Many owners are now deciding to keep their feline companions completely indoors. Indeed, indoor cats have longer, physically healthier lives than cats allowed outdoors, because they are kept away from outdoor risks, such as cat fights, road traffic and diseases. However, indoor cats are more likely to develop behavioural problems than those allowed outside.
To enrich the lives of indoor cats, we have compiled a “resource checklist"!
Cats eliminate to fulfil a fundamental need. However, they may also use eliminations as a way to mark their territory. To ensure that cats eliminate in their litter box, there are 4 main things to consider:
1. Litter tray hygiene – Clean the litter tray daily and wash the litter tray weekly with a mild detergent and rinse thoroughly.
2. Litter tray type and size – Most cats prefer large, uncovered litter trays. Trays with higher sides can be useful for cats that tend to scatter litter over the side whilst digging. Trays with lower sides should be provided to kittens and older cats.
3. Litter type – Once you find a litter that your cat likes, don’t change types! Cats often have individual preferences for certain litter types.
4. Litter tray location and number – The general rule with litter trays is one per cat and an additional tray for the house. Litter trays need to be kept in a quiet, but accessible location.
Scratching is a natural behaviour for cats. Scratching poles provide an alternative option for cats to scratch, saving your furniture and carpets! Scratching poles are available in a variety of styles and materials. Cats that scratch chair legs may prefer a vertical scratching pole. Just ensure that it is tall enough for them to stretch out. Cats that scratch carpets may prefer horizontal scratching poles. Scratching poles should be placed near sleeping areas or room entrances, so that they can leave scent marks defining their territory. Nail clipping can be easily performed to reduce damage done by scratching.
The cat is a natural hunter. Therefore, toys should be available which allow the cat to simulate this hunting activity. Most cats prefer to hunt specific creatures. By identifying your cats “prey” preference, it will enable you to find toys that your cat will be more likely to play with. Try both “bird” and “mouse” toys at the same time to see which toy they prefer. Sometimes even the simplest toys, such as scrunched up paper, can provide hours of entertainment. Toys can be rotated to maintain interest.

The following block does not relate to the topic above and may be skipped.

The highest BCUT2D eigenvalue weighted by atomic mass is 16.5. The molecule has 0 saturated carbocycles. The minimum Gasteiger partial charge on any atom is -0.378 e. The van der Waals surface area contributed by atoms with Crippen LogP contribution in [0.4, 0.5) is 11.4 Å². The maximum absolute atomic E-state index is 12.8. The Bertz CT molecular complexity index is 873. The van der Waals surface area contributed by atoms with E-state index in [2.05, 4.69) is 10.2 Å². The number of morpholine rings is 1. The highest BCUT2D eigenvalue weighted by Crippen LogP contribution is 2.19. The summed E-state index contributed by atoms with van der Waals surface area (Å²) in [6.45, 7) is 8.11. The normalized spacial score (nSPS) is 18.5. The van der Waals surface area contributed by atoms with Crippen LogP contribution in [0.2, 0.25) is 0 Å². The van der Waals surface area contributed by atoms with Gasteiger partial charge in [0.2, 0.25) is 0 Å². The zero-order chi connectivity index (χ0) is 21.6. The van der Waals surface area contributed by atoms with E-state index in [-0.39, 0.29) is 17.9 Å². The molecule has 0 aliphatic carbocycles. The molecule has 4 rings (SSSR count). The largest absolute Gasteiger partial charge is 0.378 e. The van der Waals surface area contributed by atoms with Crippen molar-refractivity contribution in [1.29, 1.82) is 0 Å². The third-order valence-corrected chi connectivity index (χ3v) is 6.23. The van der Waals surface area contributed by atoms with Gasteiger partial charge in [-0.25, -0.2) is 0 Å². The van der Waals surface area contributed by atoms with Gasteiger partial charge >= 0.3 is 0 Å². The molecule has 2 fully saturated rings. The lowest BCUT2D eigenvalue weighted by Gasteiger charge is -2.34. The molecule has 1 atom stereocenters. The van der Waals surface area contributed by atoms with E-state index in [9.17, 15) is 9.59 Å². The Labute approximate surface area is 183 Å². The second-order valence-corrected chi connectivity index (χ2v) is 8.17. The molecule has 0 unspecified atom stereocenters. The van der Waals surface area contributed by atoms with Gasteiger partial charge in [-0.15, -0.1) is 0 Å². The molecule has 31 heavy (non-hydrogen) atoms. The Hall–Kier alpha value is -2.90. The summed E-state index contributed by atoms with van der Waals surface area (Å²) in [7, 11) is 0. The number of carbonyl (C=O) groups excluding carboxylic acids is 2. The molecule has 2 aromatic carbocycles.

Outdoor Cat Enclosures
Outdoor cat enclosures provide the best of both worlds, enabling your cat to enjoy the sights and sounds of the outside world without exposing them to outdoor risks. There are many options available, including purpose built “Catmax” enclosures, or do-it-yourself high fencing with angled returns and Elizabethan collars on trees. Some cats can also be trained to walk on a harness and lead.
Cats sometimes like to graze on grass and herbs. Potted plants can be placed indoors to allow them access. Plants, such as catnip, catmint, thyme, sage and parsley, can all be grown indoors.
Some cats will adapt more readily to an indoor lifestyle than others. Cats which have spent years outdoors may not accept an indoor lifestyle. It is up to the owner and their cat to assess the advantages and disadvantages of the different lifestyles.